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Navy Region Sailors Virtually Gather for CNIC Sailor of the Year Announcement

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WASHINGTON - A Racine, Wisconsin native and 2019 American Military University graduate currently assigned to Naval Base San Diego was selected as the fiscal year 2020 Shore Enterprise Sailor of the Year during a Facebook Live event, May 6.

Master-at-Arms 1st Class Erin Ripley was selected from among 70 other installation Sailor of the Year recipients to earn the prestigious award.

“Congratulations to MA1 Erin Ripley, our CNIC Sailor of the Year! Our region and installation Sailors of the Year represent the best of the best and are all deserving of our thanks and admiration,” said Vice Adm. Yancy Lindsey, Commander, Navy Installations Command. “They have accomplished some incredible things in their Navy careers with the encouragement from their families and other support networks. To the families of these incredible Sailors, thank you for your support and service. Thank you for all you do for our Navy and our nation.”

Ripley, representing Commander, Navy Region Southwest, was among the four finalists who went before the CNIC Sailor of the Year board conducted by a panel of senior enlisted leaders.

“There's a phrase we say among each other, ‘Nobody goes undefeated at Naval Base San Diego,” said Ripley. “The pace, volume, scope and tempo are a constant challenge that requires teamwork, and the culture our leadership has developed not only reveals the best in Sailors, but challenges them to grow. There are constant lessons and continual growth.”

The other three candidates who competed for the CNIC award were Master-at-Arms 1st Class Trenton McKibben, from Lady Lake, Florida representing Commander, Navy Region Europe, Africa, Central Command; Hospital Corpsman 1st Class Elizabeth Bowman, from Athens, Ohio representing Commander, Navy Region Mid-Atlantic; and Master-at-Arms 1st Class Tracy Shaw, from Inverness, Florida representing Commander, Navy Region Japan.

“The greatest lessons from growing up in my hometown which has helped me succeed in the Navy is that nothing in life is ever given, you must work hard and earn all that you have,” said McKibben. “After your hard work pays off, it doesn't end there, continue to reach back to those who are still struggling and help them get to where you are or help guide them to strengthen their own path.”

“Serving in the Navy also means that I can pass on my knowledge and the mentor-ship advices to junior Sailors who have the same goal as me 16 years ago and strengthens our Navy for the future Sailors,” said Bowman. “I have learned how to be a team player, a team builder, a motivator and also a leader. The Navy has taught me to be resilient to changes and how to effectively work through those changes, and how to recognize a problem and come up with a way to fix it.”

“When I joined the Navy in 2002, I was a 17 year old shy and quiet girl from a small town,” said Shaw. “The Navy has built me into a Strong and Confident Woman that travels the world.  I have learned not to doubt your capabilities or those of the people around you. The Navy has instilled in me to give 100% in everything I do, no task deserved nothing but excellence.”

Due to COVID-19 health precautions, Sailors conducted their final boards and attended the announcement ceremony virtually. They competed in a final board that tallied traits in job performance, contributions to command climate, peer group involvement, educational accomplishments, physical fitness standards and participation in community service activities.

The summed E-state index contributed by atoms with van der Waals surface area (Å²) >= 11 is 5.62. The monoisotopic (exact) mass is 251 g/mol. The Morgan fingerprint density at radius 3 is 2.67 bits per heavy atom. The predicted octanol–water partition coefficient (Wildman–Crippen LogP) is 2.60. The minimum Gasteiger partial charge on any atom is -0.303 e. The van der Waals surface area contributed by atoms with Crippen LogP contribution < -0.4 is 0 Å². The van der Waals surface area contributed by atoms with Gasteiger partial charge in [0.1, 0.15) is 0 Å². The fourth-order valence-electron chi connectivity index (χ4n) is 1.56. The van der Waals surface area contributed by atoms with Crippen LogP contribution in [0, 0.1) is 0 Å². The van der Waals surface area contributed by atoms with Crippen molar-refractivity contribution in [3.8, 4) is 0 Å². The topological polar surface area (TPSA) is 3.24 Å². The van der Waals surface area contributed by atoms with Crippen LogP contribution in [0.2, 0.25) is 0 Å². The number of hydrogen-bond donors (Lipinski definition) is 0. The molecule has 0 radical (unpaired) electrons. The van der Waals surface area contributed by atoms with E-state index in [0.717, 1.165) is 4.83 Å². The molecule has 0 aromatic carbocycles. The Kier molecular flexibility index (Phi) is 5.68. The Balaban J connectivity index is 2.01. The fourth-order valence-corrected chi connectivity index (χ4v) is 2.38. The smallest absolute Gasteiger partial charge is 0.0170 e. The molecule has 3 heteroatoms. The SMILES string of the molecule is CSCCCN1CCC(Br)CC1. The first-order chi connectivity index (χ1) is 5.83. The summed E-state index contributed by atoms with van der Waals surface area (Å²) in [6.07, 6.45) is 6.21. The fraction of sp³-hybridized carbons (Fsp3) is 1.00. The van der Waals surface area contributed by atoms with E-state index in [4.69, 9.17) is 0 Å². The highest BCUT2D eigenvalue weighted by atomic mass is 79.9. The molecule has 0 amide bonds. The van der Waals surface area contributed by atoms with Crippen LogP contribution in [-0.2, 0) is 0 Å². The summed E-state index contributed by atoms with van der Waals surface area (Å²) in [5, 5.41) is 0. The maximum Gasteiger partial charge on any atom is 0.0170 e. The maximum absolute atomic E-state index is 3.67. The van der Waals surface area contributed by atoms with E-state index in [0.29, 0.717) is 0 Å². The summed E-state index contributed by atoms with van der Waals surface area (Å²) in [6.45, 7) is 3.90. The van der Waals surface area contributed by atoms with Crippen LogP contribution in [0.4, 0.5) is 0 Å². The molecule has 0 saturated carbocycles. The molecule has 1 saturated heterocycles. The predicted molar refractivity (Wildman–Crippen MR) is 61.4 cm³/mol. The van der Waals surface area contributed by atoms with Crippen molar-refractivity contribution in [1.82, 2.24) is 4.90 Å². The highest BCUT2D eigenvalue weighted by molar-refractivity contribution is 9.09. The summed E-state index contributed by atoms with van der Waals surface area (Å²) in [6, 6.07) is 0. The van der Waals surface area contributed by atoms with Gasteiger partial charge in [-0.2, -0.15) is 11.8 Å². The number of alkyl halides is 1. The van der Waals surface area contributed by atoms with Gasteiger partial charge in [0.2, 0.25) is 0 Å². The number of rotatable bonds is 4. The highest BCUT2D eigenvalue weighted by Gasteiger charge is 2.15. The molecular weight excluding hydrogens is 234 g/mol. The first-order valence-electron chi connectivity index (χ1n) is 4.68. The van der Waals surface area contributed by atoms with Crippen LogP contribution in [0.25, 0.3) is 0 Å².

“A Sailor of the Year has a history of superior performance, contributes to the mission of the command, is dedicated to self-improvement and motivated to succeed and develop those they are privileged to lead,”  said CNIC Force Master Chief Greg Vidaurri. “Basically, they are superheroes without a cape.” 

Ripley has served in the Navy for more than 12 years, starting her naval career as a master-at-arms in 2008. Her previous duty assignments include Naval Station Guantanamo Bay, Cuba; Navy Operational Support Center San Diego; NOSC Springfield, Missouri; Naval Expeditionary Logistics Group Forward Camp Arifjan, Kuwait; Naval Station Norfolk; and Commander, Fleet Activities Okinawa.

“I'm third generation military and heavily influenced by my father (retired U.S. Coast Guard chief warrant officer),” said Ripley. “I'm not sure I understood at the time, but I saw his level of dedication and affinity working for something bigger than himself. I don't think I ever considered another line of work and it wasn't an expectation he placed on me; I simply recognized I wanted to care as much about my career path as he did. Fast forward to today, that is why I remain serving in the Navy; it isn't just a career, it is a lifestyle and as much a part of my identity as being a mother, daughter, sister, or friend.”

In 1972, the Chief of Naval Operations established the SOY Program to recognize one Sailor who represents the best of the Navy in professional and personal dedication.

By 1982, the program was expanded to recognize four Sailors, two serving at sea in the Atlantic and Pacific Fleets, a Sailor representing the shore establishments and a Navy Reservist of the Year.

In 2020, the CNO further expanded the program to recognize 18 Sailors which will be meritoriously advanced to the rank of chief petty officer.

Under the CNO, Navy Installations Command is responsible for providing support services for the fleet, fighter and family with more than 52,000 military and civilian personnel under 10 regions and 70 installations worldwide.

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